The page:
An encounter with divine love is an encounter with God’s own self.

The New Testament writers faced a problem when they tried to describe Christian life after the resurrection. They wrote for an audience who were experiencing the risen Christ still at work. Nevertheless, each author had to acknowledge that, at some point, the risen Christ had stopped appearing in the flesh to his disciples. Their efforts to explain this contradiction produced some of the richest early Christian theology.


‘We will come to him and make our dwelling with him.’ (Jn 14:23)

Liturgical day
Sixth Sunday of Easter (C)
Acts 15:1-29, Ps 67, Rev 21:10-23, Jn 14:23-29

How has divine love guided your life?

How have your own acts of love helped you encounter divine love?

This was no academic exercise. Christ’s disciples had taken on his mission, and with it the hostility directed against it. In addition, Jesus’ message challenged their understanding. The presence was mysterious. Mark’s Gospel reports it with no explanation: “The Lord worked with them and confirmed the word through accompanying signs” (Mk 16:20). Matthew and Luke go further and attribute this unseen presence to the Spirit (Mt 10:20; Acts 1:8), as does Paul (1 Cor 2:12-13), who also terms it “grace” (2 Cor 12:9) and “power” (Phil 3:10). These are just some of the terms New Testament authors gave to the mysterious reality that filled Christians with courage and wisdom.

Contemporaneous religious communities had more specific ideas about the unseen powers that influenced them. Members of certain Jewish sects spoke of angels guiding and strengthening believers. Romans understood each individual to have a genius, a guardian spirit that led each person through life. Some Greek authors spoke of something similar, a daimon. The daimons conferred supernatural abilities on heroes and divine wisdom on philosophers.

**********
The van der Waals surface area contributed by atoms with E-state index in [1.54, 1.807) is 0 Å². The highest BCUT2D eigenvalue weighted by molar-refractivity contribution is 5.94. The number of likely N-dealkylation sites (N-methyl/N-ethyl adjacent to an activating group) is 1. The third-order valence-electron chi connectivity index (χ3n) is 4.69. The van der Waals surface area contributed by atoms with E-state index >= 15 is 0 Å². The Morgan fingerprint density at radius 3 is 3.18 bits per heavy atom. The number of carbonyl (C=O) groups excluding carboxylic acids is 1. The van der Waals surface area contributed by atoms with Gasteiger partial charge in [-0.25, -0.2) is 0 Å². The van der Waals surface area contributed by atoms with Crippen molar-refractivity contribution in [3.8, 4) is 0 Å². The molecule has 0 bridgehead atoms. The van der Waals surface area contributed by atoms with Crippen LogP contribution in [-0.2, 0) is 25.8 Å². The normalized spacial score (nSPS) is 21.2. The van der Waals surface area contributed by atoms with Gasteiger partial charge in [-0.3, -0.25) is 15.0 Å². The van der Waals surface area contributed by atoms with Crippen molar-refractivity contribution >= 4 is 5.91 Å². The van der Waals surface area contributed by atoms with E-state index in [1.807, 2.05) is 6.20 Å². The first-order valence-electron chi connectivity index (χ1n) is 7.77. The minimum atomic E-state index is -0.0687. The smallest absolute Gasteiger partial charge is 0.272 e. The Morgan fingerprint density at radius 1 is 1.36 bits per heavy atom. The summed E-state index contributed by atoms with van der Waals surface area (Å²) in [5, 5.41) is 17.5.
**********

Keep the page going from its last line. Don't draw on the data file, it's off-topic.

The Evangelist’s discussion of the “Advocate” in this Sunday’s Gospel reflects something from all these traditions. Like other early Christian writers, John understands Jesus to remain at work among his disciples. But unlike those other writers, John attempts to peer through the mystery. John’s Advocate is much more than an angel or Greco-Roman demigod, however. The Advocate is nothing less than the Father’s love. Of all the Father’s attributes, love is the one that can communicate the divine nature perfectly. An encounter with divine love is an encounter with God’s own self, and the Advocate is thus a personification of that divine love.

Throughout his Gospel, John had been careful to trace Jesus’ relationship to the Father’s love. God’s love for a perishing humanity initiated salvation history (Jn 3:16), and Jesus’ love for his disciples brought that history to its culmination (Jn 15:13-17). In every miracle Jesus gave a sign of divine love; and in every Gospel command, Jesus offered a way to conform one’s life to love’s example.

Gospel love makes God present. As the first disciples trusted in the Advocate, they found a love that gave peace to their hearts. In this peace, they continued to serve Christ’s mission even in the face of hostility, and thus came themselves to embody God’s love for others. Just so, Christians today will find in divine love everything they need for the world’s salvation. In every word of the Gospel they can encounter Christ’s peace once more, and in every loving deed they will reveal that Christ continues to visit the world with saving power.

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